That’s essentially it. Experienced users might be worried by the lack of settings. There’s no kill switch, no leak protection options, no startup control or anything similar. The most we could find was a ‘Reconnect automatically’ checkbox, but that didn’t seem to work. We could check it, but when we left the menu screen and came back, it was clear again. The client has an Upgrade screen which allows buying the Premium plan in 1, 6 or month flavors, with the option of a free 7-day trial.
We took the trial option and were asked for our email address and card details. There’s no support for PayPal, Bitcoin or anything else when paying through the desktop mobile users can pay via their app store as usual.
Handing over card details is a particular concern here as Betternet doesn’t provide any central way to manage these payments. You don’t have an account with Betternet, so you can’t log in to the website, view payments, check invoices, change your payment plan or cancel the service.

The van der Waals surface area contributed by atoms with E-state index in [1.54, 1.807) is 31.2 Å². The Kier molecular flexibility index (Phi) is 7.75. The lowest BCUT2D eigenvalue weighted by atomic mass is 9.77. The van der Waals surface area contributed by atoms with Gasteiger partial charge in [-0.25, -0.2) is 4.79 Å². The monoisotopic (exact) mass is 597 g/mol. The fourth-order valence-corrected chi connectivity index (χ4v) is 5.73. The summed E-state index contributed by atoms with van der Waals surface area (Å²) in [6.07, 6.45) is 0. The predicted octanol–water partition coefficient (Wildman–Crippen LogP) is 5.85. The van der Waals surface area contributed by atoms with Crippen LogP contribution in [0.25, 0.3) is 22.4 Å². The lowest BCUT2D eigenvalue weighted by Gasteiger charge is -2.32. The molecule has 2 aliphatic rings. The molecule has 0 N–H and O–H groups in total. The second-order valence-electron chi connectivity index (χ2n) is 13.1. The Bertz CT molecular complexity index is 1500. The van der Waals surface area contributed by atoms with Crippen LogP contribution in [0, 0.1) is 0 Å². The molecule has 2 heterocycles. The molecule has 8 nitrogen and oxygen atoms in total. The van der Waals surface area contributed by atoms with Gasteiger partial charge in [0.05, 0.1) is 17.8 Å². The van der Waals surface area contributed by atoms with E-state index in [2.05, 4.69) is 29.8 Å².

The website points out that mobile users can cancel subscriptions direct from the website, but offers no advice for anyone who has paid via a desktop client.
If you’re taking the trial and paying by card, we would suggest doing all your testing in the first two or three days, giving you plenty of time to contact support and organize cancelling, if necessary. It only took us a few moments to upgrade, but the results weren’t impressive. We connected to the UK server multiple times but got DNS errors whenever we tried to access something.